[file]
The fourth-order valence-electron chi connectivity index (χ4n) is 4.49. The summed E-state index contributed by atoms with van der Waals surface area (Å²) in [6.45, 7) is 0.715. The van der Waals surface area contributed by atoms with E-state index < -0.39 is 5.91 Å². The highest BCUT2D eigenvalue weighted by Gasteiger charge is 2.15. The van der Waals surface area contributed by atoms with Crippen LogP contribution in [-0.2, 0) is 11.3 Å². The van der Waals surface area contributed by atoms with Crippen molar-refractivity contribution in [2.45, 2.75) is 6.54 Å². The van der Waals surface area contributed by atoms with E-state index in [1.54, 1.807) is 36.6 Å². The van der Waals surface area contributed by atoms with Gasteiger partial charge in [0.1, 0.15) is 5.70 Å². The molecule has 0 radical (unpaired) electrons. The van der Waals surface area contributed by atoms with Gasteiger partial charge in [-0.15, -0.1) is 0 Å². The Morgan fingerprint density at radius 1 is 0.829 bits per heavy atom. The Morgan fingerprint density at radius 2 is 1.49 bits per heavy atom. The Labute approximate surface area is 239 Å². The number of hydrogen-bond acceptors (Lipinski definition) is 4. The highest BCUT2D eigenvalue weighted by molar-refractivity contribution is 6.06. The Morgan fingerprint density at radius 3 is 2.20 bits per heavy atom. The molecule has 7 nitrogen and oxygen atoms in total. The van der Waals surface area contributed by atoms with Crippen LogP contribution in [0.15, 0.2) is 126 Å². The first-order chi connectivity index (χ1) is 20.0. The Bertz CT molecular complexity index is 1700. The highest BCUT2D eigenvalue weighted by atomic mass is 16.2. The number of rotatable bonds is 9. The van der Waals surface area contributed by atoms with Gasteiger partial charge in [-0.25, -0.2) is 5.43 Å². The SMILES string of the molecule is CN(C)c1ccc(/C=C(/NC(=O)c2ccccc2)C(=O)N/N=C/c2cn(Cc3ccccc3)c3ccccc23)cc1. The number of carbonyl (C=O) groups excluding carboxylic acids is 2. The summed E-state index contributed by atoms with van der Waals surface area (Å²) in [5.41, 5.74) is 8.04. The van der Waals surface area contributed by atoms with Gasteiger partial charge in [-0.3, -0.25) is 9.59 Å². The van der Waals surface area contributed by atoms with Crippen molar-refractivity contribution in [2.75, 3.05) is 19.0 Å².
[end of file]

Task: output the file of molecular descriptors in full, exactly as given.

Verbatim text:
The fourth-order valence-electron chi connectivity index (χ4n) is 4.49. The summed E-state index contributed by atoms with van der Waals surface area (Å²) in [6.45, 7) is 0.715. The van der Waals surface area contributed by atoms with E-state index < -0.39 is 5.91 Å². The highest BCUT2D eigenvalue weighted by Gasteiger charge is 2.15. The van der Waals surface area contributed by atoms with Crippen LogP contribution in [-0.2, 0) is 11.3 Å². The van der Waals surface area contributed by atoms with Crippen molar-refractivity contribution in [2.45, 2.75) is 6.54 Å². The van der Waals surface area contributed by atoms with E-state index in [1.54, 1.807) is 36.6 Å². The van der Waals surface area contributed by atoms with Gasteiger partial charge in [0.1, 0.15) is 5.70 Å². The molecule has 0 radical (unpaired) electrons. The van der Waals surface area contributed by atoms with Gasteiger partial charge in [-0.15, -0.1) is 0 Å². The Morgan fingerprint density at radius 1 is 0.829 bits per heavy atom. The Morgan fingerprint density at radius 2 is 1.49 bits per heavy atom. The Labute approximate surface area is 239 Å². The number of hydrogen-bond acceptors (Lipinski definition) is 4. The highest BCUT2D eigenvalue weighted by molar-refractivity contribution is 6.06. The Morgan fingerprint density at radius 3 is 2.20 bits per heavy atom. The molecule has 7 nitrogen and oxygen atoms in total. The van der Waals surface area contributed by atoms with Crippen LogP contribution in [0.15, 0.2) is 126 Å². The first-order chi connectivity index (χ1) is 20.0. The Bertz CT molecular complexity index is 1700. The highest BCUT2D eigenvalue weighted by atomic mass is 16.2. The number of rotatable bonds is 9. The van der Waals surface area contributed by atoms with Gasteiger partial charge in [-0.25, -0.2) is 5.43 Å². The SMILES string of the molecule is CN(C)c1ccc(/C=C(/NC(=O)c2ccccc2)C(=O)N/N=C/c2cn(Cc3ccccc3)c3ccccc23)cc1. The number of carbonyl (C=O) groups excluding carboxylic acids is 2. The summed E-state index contributed by atoms with van der Waals surface area (Å²) in [5.41, 5.74) is 8.04. The van der Waals surface area contributed by atoms with Gasteiger partial charge in [-0.3, -0.25) is 9.59 Å². The van der Waals surface area contributed by atoms with Crippen molar-refractivity contribution in [2.75, 3.05) is 19.0 Å².